This is my slow cooked lamb rogan josh, served with naan and saffron rice.
Like most of my recipes, it is not 100% authentic, but it was delicious and fragrant. I cooked it for about 6 hours, over low heat, until the meat was falling apart. The house was filled with the most amazing aroma of freshly ground spices and garlic.
I often avoid making curry paste from scratch. When hubby and I were in Thailand several years ago, I saw the local Thai people buying their curry paste pre-made from the markets, and so I feel I can justify buying pre-made paste most of the time. That said, nothing in a bottle will come close to a freshly made curry paste. So, when I have the time, it is great to make curry from scratch. We had taken a day off work after a weekend away, and I used the opportunity to spend the day in the kitchen.
I think a lot of traditional, slow-cooked and highly-flavoured cuisine is cooked that way to disguise poor cuts of meat. For this reason, I used a cut of lamb which included fat and bone. Both the fat and bone add flavour during the cooking process, and I skimmed out the fat and picked out the bone as the meat cooked.
I seared the lamb quickly, putting it into a pot of simmering tomato and stock around 1pm. I would normally marinate the meat, or at least sear it in the curry paste.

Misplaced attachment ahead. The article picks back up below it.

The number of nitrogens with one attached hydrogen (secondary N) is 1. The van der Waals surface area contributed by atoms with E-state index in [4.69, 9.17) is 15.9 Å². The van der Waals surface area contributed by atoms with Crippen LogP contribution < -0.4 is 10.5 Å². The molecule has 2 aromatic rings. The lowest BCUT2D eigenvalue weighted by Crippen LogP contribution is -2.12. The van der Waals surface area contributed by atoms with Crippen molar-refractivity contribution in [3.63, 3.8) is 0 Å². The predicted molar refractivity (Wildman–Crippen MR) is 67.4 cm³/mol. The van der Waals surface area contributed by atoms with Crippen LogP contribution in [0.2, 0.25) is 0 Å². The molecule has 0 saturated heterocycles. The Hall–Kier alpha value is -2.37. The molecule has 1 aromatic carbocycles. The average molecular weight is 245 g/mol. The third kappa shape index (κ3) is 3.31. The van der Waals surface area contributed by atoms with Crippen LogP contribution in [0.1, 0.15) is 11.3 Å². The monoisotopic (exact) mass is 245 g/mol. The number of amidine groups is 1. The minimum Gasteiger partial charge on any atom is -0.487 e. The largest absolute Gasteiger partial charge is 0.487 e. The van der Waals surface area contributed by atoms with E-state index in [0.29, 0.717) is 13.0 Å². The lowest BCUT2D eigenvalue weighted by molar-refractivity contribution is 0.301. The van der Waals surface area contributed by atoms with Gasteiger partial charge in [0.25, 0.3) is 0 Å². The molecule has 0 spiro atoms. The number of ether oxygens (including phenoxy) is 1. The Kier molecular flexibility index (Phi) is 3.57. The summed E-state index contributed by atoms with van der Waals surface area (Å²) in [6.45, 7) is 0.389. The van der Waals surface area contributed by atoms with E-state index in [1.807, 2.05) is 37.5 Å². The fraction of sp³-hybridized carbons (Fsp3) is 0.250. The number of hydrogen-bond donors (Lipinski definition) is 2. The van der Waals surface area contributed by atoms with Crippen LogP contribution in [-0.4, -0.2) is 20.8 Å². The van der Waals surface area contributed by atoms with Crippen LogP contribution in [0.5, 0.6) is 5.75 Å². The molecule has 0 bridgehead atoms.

But this time, I decided to just get the meat into the pot as quickly as possible, so that it could simmer for 6 hours.
While the meat was cooking, I prepared the chilli paste.
I dry-fried coriander, fennel and cumin seeds and crushed them in my mortar and pestle with some pepper. I added paprika, cayenne pepper, as well as fresh chilli, garlic and ginger.
I added the chilli paste into the pot mid-afternoon, with some extra tomatoes, and cooked the lamb for another 4 hours.
While the meal was cooking, I quickly pulled together some microwave poppadoms and raita – the ubiquitous starter for any Indian meal. (Although, I will admit that I had my poppadoms while I was doing the ironing!)
I just get natural or Greek yoghurt, mix in fresh mint, garlic and lemon. Microwave poppadoms don’t need any oil, so it ends up being a fairly healthy starter.
Just before serving, I added some natural yoghurt to the meat, which gave the tomato sauce some richness and tempered the heat. We love our chilli, so I actually ended up adding some extra chilli flakes at the end. Rogan josh is supposed to be mild, but we like hot food too much to worry about that!
I served the rogan josh in a stoneware ramekin, topped with yoghurt and coriander, with naan and saffron rice. The saffron was a gift from my sister-in-law about 6 months ago. I rarely think to use it, so it was nice to pull it out today.
We had a lazy evening to end our 4-day holiday, and enjoyed our Indian feast on the couch with a David Attenborough DVD and a bottle of crisp white wine. Yum!
We chose a Deakin Estate semillion savignon blanc 2012 to accompany the rogan josh. We would normally pick a red wine to go with a tomato and red meat dinner, but this was nice and cooling contrast to the a spicy curry.